DAILY CATHOLIC     FRI-SAT-SUN     March 26-28, 1999     vol. 10, no. 60

NEWS & VIEWS
from a CATHOLIC perspective

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VATICAN STATEMENT LAMENTS BOMBING OF SERBIA, AND SLAIN PRIEST IN COLUMBIA

          VATICAN (CWNews.com) -- The Holy See reacted to news of the NATO bombing of Yugoslavia with a comment that "the recourse to force is always a defeat for humanity."

          The Vatican noted that the attacks would inevitably produce "sentiments of hatred" among the victims. And the statement quoted the words of Pope Pius XI, spoken in August 1939: "Nothing is lost through peace; everything can be lost by warfare."

          The Vatican issued an "invitation" to the Yugoslavian government to "immediately return to the path of dialogue." The official Vatican statement also indicated that Pope John Paul is "profoundly concerned by the suffering of the population trapped in a sad situation which is not of their own making." The Holy Father stressed his solidarity with all those concerned: "Albanians and Serbs, Muslims and Christians, Orthodox and Catholics, because all are sons of the Father in Heaven."

          "The Holy See remains in contact with the parties involved," said Vatican spokesman Joaquin Navarro-Valls. He said that a special gesture had been made toward Yugoslavia because the Belgrade government had expressed a need for help from European leaders in finding a path to peace.

          Recognizing that peace talks to date have proved fruitless, the Vatican spokesman nevertheless insisted that the common cultural ties of the European peoples should provide the basis for a new dialogue. "When one road leads nowhere," Navarro-Valls said, "another must be opened."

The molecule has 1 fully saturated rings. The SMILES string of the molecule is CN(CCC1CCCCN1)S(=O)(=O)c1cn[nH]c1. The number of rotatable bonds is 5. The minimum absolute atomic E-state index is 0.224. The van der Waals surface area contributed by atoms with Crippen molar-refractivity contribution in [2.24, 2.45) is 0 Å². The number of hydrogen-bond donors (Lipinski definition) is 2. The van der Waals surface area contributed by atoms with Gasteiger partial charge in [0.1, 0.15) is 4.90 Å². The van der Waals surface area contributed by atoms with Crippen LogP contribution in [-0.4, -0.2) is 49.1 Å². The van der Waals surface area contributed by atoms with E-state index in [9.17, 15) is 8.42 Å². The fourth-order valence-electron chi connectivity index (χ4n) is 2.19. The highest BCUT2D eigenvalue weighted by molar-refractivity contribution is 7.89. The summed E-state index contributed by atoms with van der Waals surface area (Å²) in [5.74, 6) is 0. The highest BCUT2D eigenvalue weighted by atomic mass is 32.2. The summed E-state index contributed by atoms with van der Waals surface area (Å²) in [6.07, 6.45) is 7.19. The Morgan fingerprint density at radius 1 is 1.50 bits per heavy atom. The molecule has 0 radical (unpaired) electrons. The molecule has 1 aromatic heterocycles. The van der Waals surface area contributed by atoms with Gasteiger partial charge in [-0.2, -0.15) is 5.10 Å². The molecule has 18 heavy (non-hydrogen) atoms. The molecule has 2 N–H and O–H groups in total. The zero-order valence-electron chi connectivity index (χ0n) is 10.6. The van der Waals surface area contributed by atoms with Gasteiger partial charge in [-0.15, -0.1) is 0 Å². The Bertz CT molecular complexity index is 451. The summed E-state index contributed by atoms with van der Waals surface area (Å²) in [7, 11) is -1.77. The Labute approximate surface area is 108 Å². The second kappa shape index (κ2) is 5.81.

In Bogota, Columbia another Catholic priest has become one of the most recent victims of the wave of violence in Colombia. Father Jaime Orlando Acevedo Rojas, the pastor of St. Michael the Archangel Church in Chinacota, has been found slain after being kidnapped on Sunday, March 20.

          Local police report that the assassins burst into the priest's residence on Sunday night, and forced him to leave along with them. Two days later a parish catechist discovered the priest's body, marked by two bullet wounds in the head.

          Bishop Ruben Salazar Gomez of the local Cucuta diocese will preside at a funeral for the slain priest, and has asked all of the priests of the diocese to attend. Police have not yet identified the assassins.


Articles provided through Catholic World News and Church News at Noticias Eclesiales. Both CWN and NE are not affiliated with the Daily CATHOLIC but provides this service via e-mail to the Daily CATHOLIC Monday through Friday.

March 26-28, 1999       volume 10, no. 60
NEWS & VIEWS

DAILY CATHOLIC

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